I wish I could really capture for you the true cadence of the language here – the colourful vocabulary, the way stories are infused with a humorous acknowledgement of the foibles of the teller and the audience, the up-and-down rhythm of the speech, the expressiveness of all communication. But at least I can teach you some of the basics, so you will feel at home when you get here.

Would you be after some scallops?

Would you be after some scallops?

Lesson 3: Using the Conditional Tense

Today’s first lesson deals with the importance of mastering the conditional tense – in other words, using the word ‘would’ and all its variations, where the rest of the world would use the simple present or past tense. This has the effect of softening a statement in quite a delightful way, but it can also be confusing if you’re not used to it.

At a recent class I took, the instructor presented her credentials by saying, “I would have qualified in 1996.” Now, if someone outside West Cork had said that, you would have been waiting for the rest of the sentence…”Except that I failed the exam,” perhaps. But she was simply saying, in the West Cork way, “I qualified in 1996.” It’s just a bit more roundabout, a bit more diffident, a bit less assertive, than baldly stating a fact. Here’s how I normally say something, followed by how it is said in West Cork:

I got married in 2004. 

I would have been married in 2004.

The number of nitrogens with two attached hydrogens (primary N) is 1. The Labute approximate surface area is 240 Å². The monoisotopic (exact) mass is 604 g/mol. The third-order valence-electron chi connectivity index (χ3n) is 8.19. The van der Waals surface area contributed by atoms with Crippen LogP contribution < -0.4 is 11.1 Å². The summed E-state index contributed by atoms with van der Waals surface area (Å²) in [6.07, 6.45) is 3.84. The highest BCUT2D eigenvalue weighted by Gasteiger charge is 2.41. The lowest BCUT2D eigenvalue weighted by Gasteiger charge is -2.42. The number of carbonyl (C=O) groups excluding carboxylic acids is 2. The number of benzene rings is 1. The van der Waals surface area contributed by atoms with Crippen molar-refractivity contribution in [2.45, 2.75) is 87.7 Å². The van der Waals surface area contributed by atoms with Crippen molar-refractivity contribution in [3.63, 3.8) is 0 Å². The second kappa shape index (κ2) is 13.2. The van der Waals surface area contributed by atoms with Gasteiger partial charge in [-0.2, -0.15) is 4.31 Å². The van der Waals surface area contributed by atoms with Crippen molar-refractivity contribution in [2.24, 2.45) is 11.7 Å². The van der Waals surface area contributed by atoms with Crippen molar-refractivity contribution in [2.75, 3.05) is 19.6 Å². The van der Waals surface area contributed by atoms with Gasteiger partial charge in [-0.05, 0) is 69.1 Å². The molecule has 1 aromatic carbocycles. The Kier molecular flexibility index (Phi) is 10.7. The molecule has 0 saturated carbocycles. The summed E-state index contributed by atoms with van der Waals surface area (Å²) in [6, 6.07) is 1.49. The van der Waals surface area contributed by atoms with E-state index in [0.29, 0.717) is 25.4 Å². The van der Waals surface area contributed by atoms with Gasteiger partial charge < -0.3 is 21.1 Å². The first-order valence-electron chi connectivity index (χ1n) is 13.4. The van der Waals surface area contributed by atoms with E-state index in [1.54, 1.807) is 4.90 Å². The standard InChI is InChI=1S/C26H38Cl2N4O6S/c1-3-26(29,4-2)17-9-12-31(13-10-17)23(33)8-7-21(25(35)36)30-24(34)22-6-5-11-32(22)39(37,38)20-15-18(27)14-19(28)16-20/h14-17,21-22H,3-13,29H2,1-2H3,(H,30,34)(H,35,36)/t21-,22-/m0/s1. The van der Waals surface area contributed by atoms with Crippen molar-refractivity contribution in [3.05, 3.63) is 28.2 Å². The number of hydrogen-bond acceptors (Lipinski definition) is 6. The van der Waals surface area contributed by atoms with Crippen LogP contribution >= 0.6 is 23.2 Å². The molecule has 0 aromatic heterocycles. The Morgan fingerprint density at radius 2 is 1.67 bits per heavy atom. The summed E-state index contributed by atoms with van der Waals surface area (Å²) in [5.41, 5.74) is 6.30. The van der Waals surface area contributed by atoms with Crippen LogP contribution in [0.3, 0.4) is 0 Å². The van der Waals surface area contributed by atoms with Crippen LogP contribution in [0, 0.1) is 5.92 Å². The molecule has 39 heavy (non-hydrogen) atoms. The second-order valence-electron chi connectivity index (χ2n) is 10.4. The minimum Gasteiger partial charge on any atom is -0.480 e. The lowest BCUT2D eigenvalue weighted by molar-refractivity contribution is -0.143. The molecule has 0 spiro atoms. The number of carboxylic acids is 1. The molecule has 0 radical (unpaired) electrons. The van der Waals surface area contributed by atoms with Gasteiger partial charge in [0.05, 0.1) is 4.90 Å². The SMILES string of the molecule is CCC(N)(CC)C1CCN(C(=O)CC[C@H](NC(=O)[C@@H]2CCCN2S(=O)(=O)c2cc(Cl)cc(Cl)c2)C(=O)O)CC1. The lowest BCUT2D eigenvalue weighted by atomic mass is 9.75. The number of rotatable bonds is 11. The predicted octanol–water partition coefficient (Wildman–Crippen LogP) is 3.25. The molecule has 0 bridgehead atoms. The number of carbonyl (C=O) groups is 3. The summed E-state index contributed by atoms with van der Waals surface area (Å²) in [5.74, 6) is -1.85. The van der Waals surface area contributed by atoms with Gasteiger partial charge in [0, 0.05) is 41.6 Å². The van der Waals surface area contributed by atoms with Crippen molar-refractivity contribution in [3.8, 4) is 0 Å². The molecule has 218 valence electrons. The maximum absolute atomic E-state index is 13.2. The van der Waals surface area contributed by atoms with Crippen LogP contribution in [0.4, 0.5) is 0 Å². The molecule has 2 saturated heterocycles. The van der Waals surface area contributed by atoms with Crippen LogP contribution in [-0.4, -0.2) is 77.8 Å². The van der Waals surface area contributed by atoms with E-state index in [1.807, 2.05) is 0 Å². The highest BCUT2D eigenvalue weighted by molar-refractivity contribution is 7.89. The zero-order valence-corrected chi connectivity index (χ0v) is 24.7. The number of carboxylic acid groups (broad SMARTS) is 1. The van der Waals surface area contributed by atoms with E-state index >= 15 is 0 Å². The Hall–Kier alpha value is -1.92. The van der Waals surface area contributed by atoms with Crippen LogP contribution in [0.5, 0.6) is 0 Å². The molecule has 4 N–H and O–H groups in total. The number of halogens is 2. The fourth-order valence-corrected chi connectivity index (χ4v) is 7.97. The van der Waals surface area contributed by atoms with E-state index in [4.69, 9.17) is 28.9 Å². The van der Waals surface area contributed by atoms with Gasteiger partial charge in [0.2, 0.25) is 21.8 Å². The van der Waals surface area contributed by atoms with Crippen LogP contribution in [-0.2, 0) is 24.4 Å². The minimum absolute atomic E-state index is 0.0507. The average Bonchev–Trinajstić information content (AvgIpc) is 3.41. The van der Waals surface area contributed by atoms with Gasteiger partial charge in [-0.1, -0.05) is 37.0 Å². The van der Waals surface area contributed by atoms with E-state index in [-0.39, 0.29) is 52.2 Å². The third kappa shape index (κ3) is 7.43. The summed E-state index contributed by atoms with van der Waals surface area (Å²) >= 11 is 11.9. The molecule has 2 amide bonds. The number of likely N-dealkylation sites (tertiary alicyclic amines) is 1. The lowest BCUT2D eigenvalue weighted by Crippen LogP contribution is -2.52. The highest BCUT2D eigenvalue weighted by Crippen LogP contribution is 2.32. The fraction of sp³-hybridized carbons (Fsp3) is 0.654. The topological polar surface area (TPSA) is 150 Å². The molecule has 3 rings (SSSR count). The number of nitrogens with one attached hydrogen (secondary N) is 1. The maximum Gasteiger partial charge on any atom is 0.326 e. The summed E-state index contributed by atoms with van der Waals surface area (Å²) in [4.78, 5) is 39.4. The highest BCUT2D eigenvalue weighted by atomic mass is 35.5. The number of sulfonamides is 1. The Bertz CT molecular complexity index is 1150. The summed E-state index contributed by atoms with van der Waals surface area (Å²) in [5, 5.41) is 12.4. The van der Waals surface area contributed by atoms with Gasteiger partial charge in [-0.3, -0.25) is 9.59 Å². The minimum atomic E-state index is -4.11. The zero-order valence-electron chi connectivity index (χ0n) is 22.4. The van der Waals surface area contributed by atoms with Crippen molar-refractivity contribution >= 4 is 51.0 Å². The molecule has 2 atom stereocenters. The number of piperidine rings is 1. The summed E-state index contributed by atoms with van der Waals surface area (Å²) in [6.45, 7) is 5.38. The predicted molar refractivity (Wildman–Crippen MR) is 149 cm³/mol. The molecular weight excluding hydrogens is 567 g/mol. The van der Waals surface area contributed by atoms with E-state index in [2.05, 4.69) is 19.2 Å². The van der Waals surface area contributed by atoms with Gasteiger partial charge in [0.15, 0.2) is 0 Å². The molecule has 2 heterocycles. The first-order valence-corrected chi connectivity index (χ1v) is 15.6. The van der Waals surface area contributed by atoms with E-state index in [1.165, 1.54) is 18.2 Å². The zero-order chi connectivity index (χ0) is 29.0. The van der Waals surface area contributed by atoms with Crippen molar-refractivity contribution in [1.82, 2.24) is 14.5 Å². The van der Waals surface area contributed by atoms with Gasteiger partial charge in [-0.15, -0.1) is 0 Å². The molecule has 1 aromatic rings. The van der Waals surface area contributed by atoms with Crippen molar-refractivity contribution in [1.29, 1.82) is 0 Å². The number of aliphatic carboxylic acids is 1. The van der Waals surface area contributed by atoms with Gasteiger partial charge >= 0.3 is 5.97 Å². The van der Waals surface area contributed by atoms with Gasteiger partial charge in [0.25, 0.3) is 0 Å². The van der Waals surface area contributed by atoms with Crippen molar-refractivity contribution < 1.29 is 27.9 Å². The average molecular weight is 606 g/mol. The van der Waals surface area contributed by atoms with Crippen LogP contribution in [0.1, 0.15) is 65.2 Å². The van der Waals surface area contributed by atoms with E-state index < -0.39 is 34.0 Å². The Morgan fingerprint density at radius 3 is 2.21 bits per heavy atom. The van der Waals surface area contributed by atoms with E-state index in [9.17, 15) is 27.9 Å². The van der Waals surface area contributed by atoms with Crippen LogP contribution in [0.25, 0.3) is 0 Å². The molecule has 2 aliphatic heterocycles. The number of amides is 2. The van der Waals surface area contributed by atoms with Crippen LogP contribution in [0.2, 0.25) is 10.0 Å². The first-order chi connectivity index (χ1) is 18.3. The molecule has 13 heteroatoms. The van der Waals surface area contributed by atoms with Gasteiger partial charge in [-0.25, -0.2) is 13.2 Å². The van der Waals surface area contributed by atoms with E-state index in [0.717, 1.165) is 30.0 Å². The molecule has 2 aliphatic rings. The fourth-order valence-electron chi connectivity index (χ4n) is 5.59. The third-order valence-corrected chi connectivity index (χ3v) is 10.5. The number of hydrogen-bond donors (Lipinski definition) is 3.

I don’t like jazz.

I wouldn’t be a huge fan of that kind of thing myself, now.

Hi, I’m Finola.

’Tis lovely to meet you. I would be Finola.

I’m always exhausted after yoga.

Sure, ’tis tiring, like, but you would feel great after it, wouldn’t you?

That guy is a crook.

He wouldn’t be the saintliest of fellas, like, but he would have had a hard time of it as a young lad.

I asked him to bring the umbrella.

I asked him would he bring the umbrella.

This will take some practice: set yourself the task of turning one declarative sentence a day into a conditional statement. You would want to spend a fair bit of time on it, like.

And where would you be from, now?

And where would you be from, now?

Lesson 4: Pronouns

Pronouns! Most of them are the same as English elsewhere, but with two important differences.

You/Ye. If you look up the word ye in a dictionary it will tell you the word is archaic, and died out in general usage several hundred years ago. Not in West Cork! It is in common usage, here and elsewhere in Ireland, as the plural of you. So, if you meet a group of people and are addressing them collectively, you say “How are ye?” I must say, this make eminent sense. How often do we have to qualify you by saying “I mean you, plural?” Or, “I mean both of you?”

Herself would have raised the ducks.

Herself would have raised the ducks.

Now so, are ye ready for the last biteen (we’ll deal with that word another day) of the lesson? On we go, so, to reflexive pronouns – those are the ones with self at the end of them. They are used in Ireland in a variety of ways. Himself and herself are sometimes used to denote a husband or wife, but also can have a slight suggestion of amusement or mockery.

Himself would be holding forth about politics the whole evening.

I’d like to stay a while longer, but herself has the tea on the table at six sharp.

Is it yourself? It is indeed.

It will be time for a quiz soon, so ye should study what we’ve learned so far and I’ll think about a suitable test, and maybe some prizes. Wouldn’t that be grand? Himself thinks so, too.

Is it yourself, Sean?

Is it yourself, Sean?